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What teammates think of PED users in their own clubhouse

Apr 4, 2014, 11:05 AM EDT

ryan braun getty Getty Images

Dirk Hayhurst writes about Ryan Braun and the reception he might expect as he makes his way around the bigs in this first post-suspension season:

First basemen will slap tags on him harder, and catchers will—especially now that the home plate collision rules are in their favor—look to put a shin guard down in that ankle-breaking angle. He might even get beaned a time or two.

Yet, as indignant as players proclaim to be and regardless of how much “baseball justice” they dispense, they all understand why Braun did it.

Because baseball pays guys who can hit like Braun upward of $300 million.

Because fans will make a conscious effort to forget the bad you did as long as you produce.

Because players care more about winning than they do about cheating. Even teammates who have been lied to. Especially teammates.

Hayhurst talks about the PED-users he played with in the minors and the truth is that, even if a guy is a cheater, teammates will let it go as long as he’s helping them win.

Which is the same reason Braun got all of those cheers in Milwaukee the other day. The fans feel exactly the same way.

  1. djandujar - Apr 4, 2014 at 11:15 AM

    As a longtime true baseball fan I can honestly say that I really never cared about the PED thing anyway. I don’t believe the players hold any moral or ethical responsibility about the issue. I don’t care if people consider it cheating. I would say that I PREFER a type of game that is speed & defense oriented, but I’ll take power hitting and pitching too.
    I just love the game. I hate the money, I hate the corporate BS, I hate the patriotic crap about it and I can’t stand all the high moralizing about a game. If MLB completely disappeared I would still enjoy life. But I do consider myself a true fan.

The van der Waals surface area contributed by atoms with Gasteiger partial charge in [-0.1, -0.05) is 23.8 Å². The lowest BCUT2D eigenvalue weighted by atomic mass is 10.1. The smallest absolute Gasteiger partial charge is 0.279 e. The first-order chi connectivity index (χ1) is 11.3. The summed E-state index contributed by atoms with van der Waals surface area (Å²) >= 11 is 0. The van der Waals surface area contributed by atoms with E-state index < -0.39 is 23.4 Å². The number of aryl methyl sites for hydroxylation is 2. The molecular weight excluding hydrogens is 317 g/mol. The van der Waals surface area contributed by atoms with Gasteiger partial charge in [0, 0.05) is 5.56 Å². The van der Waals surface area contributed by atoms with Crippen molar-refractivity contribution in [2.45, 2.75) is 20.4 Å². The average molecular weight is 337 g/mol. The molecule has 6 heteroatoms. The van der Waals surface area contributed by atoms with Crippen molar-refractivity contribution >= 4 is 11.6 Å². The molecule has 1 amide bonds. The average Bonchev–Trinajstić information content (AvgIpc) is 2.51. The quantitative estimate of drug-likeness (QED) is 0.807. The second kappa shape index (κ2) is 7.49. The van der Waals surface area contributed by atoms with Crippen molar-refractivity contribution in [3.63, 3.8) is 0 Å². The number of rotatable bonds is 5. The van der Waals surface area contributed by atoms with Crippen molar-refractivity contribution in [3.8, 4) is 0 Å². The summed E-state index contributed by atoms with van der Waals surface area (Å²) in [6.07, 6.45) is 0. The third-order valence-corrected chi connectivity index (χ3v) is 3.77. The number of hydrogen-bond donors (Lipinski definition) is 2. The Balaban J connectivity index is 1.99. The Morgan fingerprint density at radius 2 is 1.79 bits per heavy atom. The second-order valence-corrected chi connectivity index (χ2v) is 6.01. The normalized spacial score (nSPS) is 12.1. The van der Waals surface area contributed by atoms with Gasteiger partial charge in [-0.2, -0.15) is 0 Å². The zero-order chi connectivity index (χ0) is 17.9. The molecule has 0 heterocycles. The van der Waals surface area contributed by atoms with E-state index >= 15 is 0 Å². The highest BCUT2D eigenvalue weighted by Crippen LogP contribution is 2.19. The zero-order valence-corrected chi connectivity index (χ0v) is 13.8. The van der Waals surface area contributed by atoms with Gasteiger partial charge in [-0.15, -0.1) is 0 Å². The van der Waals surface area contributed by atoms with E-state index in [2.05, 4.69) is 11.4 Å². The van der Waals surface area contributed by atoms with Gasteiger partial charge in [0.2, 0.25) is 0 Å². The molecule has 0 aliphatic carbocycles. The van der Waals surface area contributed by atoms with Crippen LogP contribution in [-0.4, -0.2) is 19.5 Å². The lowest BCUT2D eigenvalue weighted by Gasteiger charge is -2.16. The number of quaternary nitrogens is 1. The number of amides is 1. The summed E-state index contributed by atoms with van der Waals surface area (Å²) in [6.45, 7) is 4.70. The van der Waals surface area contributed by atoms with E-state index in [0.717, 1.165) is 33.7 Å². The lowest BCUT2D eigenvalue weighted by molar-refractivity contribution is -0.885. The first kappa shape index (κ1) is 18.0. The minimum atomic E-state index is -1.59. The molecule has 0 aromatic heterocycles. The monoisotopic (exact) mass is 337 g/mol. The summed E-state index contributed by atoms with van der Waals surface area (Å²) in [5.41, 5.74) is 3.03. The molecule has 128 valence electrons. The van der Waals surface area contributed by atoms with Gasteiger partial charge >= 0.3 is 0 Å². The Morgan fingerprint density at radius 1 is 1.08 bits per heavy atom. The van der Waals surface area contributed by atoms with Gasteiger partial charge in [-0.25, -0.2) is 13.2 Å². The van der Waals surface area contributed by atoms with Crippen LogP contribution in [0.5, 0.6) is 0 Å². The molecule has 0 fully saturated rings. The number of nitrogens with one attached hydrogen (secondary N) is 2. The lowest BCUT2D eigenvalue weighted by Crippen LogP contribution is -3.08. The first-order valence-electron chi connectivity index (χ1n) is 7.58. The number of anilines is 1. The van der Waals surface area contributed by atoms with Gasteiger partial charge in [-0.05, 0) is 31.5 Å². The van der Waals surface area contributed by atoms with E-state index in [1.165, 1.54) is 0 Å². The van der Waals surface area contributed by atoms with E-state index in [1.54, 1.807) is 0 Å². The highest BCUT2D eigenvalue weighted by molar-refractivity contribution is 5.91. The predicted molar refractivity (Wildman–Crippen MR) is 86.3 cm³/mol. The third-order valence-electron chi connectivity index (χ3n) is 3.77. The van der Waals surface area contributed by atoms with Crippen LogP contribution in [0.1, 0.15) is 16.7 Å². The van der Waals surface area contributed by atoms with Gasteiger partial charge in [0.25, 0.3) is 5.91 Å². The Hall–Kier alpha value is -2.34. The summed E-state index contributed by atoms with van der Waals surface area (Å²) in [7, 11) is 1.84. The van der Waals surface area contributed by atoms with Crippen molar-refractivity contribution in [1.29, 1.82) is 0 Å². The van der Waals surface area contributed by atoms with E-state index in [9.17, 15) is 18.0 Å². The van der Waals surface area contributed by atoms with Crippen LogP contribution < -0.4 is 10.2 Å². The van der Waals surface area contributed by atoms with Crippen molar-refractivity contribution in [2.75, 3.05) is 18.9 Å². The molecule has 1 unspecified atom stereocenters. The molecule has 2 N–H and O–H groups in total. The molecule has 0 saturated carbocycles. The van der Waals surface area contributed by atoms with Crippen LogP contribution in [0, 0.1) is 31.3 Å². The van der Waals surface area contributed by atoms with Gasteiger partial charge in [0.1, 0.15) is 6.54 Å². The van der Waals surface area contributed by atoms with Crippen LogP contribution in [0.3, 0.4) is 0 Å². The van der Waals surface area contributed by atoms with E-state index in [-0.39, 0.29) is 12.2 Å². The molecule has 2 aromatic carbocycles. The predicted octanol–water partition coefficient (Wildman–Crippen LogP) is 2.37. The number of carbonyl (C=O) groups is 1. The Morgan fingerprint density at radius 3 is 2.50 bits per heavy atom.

• deadeyedesign23 - Apr 4, 2014 at 1:52 PM

      I care about PED use in that it incentivises players to jeopardize their long term health to keep up the joneses in pursuit of a roster spot or a dollar.

      • flatsorter - Apr 5, 2014 at 5:44 PM

        If players were concerned about their long term health, they would quit the sport. Ask Tony Conigliaro. Oh wait, you can’t. He’s dead.

      • deadeyedesign23 - Apr 6, 2014 at 12:15 PM

        Baseball players live, on average, five years longer than the typical American male. Mostly because of the money they make.

  2. tfbuckfutter - Apr 4, 2014 at 11:17 AM

    This is exactly why the new punishments, including playoff suspensions, is so important.

    You need the punished player to be stigmatized amongst his teammates and hometown fans. Opposing players and fans already hate the player whether he is caught cheating or not. But once the punishment really negatively affects the season’s outcome, then players are less likely to cheat because they risk being blamed and ostracized for a playoff loss by their teammates and the fans who may hold a grudge and no longer buy their merchandise.

    • paperlions - Apr 4, 2014 at 11:58 AM

      Why do you need that? All they are doing is trying to cheat at baseball (and likely not succeeding). Why is such stigmatization necessary or desirable?